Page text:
A few eyes reappeared from the shelter of the undergrowth, timidly returning to their foraging spots. Kneeling down, and moving as silently as he could, Tarok cautiously approached the creatures, trying not to frighten them away. They intrigued him. They were similar to many of the creatures he had seen in Tarnadon, but yet adapted to live in the darkness of the forest floor. They had almost certainly never seen a human before and Tarok was probably not the best ambassador for his species. He managed to get within a few feet of one of the rodents and was justifiably proud of his stalking abilities when, all of a sudden, they all scampered off into the cover of the forest and left him alone once more.

Tarok shook his head dejectedly, resigned to yet another failure. The latest in a long line as far as he was concerned. "Oh well," he muttered to himself, "I guess I must seem strange to them." Come to think of it, he seemed strange to most everyday folk. Wizards generally did. It was a fact in which most of them revelled but Tarok was never quite what you could call conventional. Whereas his other friends in college would often shut themselves in libraries with books for days on end, Tarok still relished the outdoor life. He used to enjoy very much the games he would play with his friends as a child back in Tarnadon. Those days were gone now, as one by one his childhood friends moved on to new adult lives elsewhere. Some became farmers, some builders and carpenters. Some even joined the army. Tarok became a magician. He was quite the most popular young man to be found for a while, until the novelty wore off and his friends became more interested with money and marriage.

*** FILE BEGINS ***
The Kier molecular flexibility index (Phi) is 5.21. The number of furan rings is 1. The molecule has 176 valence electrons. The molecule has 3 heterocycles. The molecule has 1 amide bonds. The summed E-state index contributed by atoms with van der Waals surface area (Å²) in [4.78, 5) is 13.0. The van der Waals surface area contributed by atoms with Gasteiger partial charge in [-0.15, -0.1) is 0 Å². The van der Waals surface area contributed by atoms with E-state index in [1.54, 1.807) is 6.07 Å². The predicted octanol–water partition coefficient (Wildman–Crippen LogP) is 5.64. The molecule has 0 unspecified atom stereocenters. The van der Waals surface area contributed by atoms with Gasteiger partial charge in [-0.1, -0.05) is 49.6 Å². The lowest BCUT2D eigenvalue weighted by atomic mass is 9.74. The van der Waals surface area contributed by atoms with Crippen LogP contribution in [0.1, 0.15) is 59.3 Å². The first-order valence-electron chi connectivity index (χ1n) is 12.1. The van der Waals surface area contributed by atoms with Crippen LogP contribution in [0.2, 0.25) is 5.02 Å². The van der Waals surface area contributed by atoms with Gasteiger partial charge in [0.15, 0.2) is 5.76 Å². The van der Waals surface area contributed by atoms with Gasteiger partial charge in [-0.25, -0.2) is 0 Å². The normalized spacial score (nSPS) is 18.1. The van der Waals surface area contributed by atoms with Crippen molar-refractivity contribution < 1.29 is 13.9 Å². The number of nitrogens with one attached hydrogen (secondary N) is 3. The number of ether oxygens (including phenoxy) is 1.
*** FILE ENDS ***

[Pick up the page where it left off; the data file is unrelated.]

After his childhood days were long gone, Tarok became more dedicated to his chosen course of study, though there was always a place at the back of his mind where the happy, carefree days of his youth still remained.